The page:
Carlos Santana placed his hands on his head and neared first base in defeat. Trying desperately to pull himself from a season-long funk, Santana had crushed a ball 410 feet and over the center-field fence in the fifth inning Monday night. But San Francisco centerfielder Gorkys Hernandez leaped against the Citizens Bank Park wall and grabbed it.
The Phillies blamed Santana's slump on poor luck. Manager Gabe Kapler called him the unluckiest hitter in baseball. And here Santana was again, with his hands on his head and cursing what he thought was his bad luck. But the ball slipped from Hernandez's glove and landed for a home run. What once looked like a hard-luck out became one of the four homers the Phillies hit in an 11-0 win. His home-run trot resumed. Santana's luck may be starting to shift.
Santana's three-run homer was his fifth hit in the last four games. All five hits have been for extra bases. It took Santana 22 games to record his previous five extra-base hits. His OPS (.653) has risen 84 points since Friday. Santana is still hitting the ball hard, but he's been finding a way to miss gloves. Barely. Santana is finally showing signs that his slump is starting to snap.
"All of us we're like, 'Oh, no,' " Kapler said. "He's had so much bad luck this year and he's hit so many balls hard with not a lot to show for it. The entire dugout was pulling for him and pulling for that ball to be a homer. So we were like, 'Did he catch it? Did he not catch it?' At the end of the day it went over the fence and that's all that matters."
The Phillies' home-run barrage accounted for 10 of their 11 runs and was plenty for Zach Eflin, who was greeted with a standing ovation as he walked off the mound with a 10-0 lead and two outs in the seventh. The righthander struck out nine and walked three. He has allowed just one run in 12 2/3 innings over his first two starts of the season.
Eflin stressed throughout spring training that he felt at full strength for the first time since having surgery on both knees at the end of the 2016 season. Perhaps this is what a healthy Eflin looks like. He now starts his delivery from the third-base side of the rubber, which he said benefits his slider. With his knees healthy, he has been able to get more extension in his throwing motion and a longer stride toward home plate. He seems like a different pitcher.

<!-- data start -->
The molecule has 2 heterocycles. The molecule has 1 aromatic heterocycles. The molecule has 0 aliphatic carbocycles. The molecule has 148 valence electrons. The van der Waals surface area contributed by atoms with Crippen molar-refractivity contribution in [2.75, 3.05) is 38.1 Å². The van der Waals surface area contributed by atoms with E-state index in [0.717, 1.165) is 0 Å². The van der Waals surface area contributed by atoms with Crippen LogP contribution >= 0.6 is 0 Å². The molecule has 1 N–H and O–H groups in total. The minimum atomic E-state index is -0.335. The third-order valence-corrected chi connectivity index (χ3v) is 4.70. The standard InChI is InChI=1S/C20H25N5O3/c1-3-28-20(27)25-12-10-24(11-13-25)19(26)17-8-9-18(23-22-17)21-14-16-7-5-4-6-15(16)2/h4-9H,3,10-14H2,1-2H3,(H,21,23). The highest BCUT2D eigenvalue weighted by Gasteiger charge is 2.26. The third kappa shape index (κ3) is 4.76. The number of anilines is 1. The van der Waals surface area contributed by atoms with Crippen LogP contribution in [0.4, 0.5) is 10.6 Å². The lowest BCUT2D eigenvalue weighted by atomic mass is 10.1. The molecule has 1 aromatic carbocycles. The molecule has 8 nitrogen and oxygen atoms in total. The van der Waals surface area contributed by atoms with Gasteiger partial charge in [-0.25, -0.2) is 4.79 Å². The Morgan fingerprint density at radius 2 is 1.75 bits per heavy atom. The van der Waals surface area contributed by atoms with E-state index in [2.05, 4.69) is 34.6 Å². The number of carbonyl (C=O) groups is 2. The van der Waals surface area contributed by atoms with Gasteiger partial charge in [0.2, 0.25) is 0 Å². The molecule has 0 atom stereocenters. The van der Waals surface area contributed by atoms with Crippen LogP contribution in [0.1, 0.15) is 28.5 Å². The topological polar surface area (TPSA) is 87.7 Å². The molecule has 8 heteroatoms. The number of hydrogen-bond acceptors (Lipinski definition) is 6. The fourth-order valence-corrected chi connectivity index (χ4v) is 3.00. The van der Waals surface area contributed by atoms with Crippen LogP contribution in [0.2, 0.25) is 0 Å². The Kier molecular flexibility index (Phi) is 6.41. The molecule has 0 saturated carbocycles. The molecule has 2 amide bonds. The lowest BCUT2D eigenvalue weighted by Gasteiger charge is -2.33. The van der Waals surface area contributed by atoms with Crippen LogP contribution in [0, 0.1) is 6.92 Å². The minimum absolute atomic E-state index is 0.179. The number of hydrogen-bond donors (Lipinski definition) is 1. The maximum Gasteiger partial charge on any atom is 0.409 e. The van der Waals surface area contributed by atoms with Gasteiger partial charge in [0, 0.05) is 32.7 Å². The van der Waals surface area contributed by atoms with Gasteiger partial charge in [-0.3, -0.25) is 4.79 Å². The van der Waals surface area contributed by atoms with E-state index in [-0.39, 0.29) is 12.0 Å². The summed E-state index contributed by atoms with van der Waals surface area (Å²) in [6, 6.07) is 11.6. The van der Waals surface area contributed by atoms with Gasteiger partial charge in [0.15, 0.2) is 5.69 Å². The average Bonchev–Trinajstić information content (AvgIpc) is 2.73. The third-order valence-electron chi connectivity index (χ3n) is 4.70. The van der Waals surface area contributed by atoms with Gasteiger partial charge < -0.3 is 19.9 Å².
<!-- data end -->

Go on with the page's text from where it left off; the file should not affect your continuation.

"It's more trying to become a guy who can blow people away. It's more of being aggressive from the first pitch of the game," Eflin said. "There's games in the past where I kind of just nibbled the corners or not really thrown pitches aggressively. It's changing. I have to do that every pitch. My stuff plays up a lot more now that I am aggressive with every pitch. I've kind of taken it that way."
The pitcher's velocity on Monday — Eflin threw his four-seam fastball with an average velocity of 94.2 mph — is slightly increased from where it was last season. But more important, a healthy Eflin seems to be throwing his pitches with more conviction. He recorded 14 swinging strikes on Monday after averaging just 6.6 per start last season. He relied on the four-seam fastball for 52 percent of his 109 pitches and used it to send five batters down looking. Eflin's pitches were not only faster, but they had more bite.
Eflin pitched almost the entire night with a comfortable lead. Odubel Herrera hit a three-run homer on the first pitch he saw in the first inning. He homered again in the sixth and has reached base in 36 consecutive games, the third-longest streak by a Phillies player since 2000. Cesar Hernandez's two-run homer in the fourth landed 429 feet away in the second deck in right field. Jesmuel Valentin recorded his first major-league hit and Seranthony Dominguez retired the three batters he faced in the eighth to make his major-league debut.
Santana drove in another run in the eighth with a groundout, three innings after he watched his homer fall out of the centerfielder's glove. Maikel Franco stood confused between second and third as Hernandez crashed to the ground. He, too, thought Santana's homer was an out. Giants reliever D.J. Snelten pumped his fist and ran toward home plate, awaiting the relay throw from center field. Instead, Santana finally had luck on his side. And the Phillies had a rout.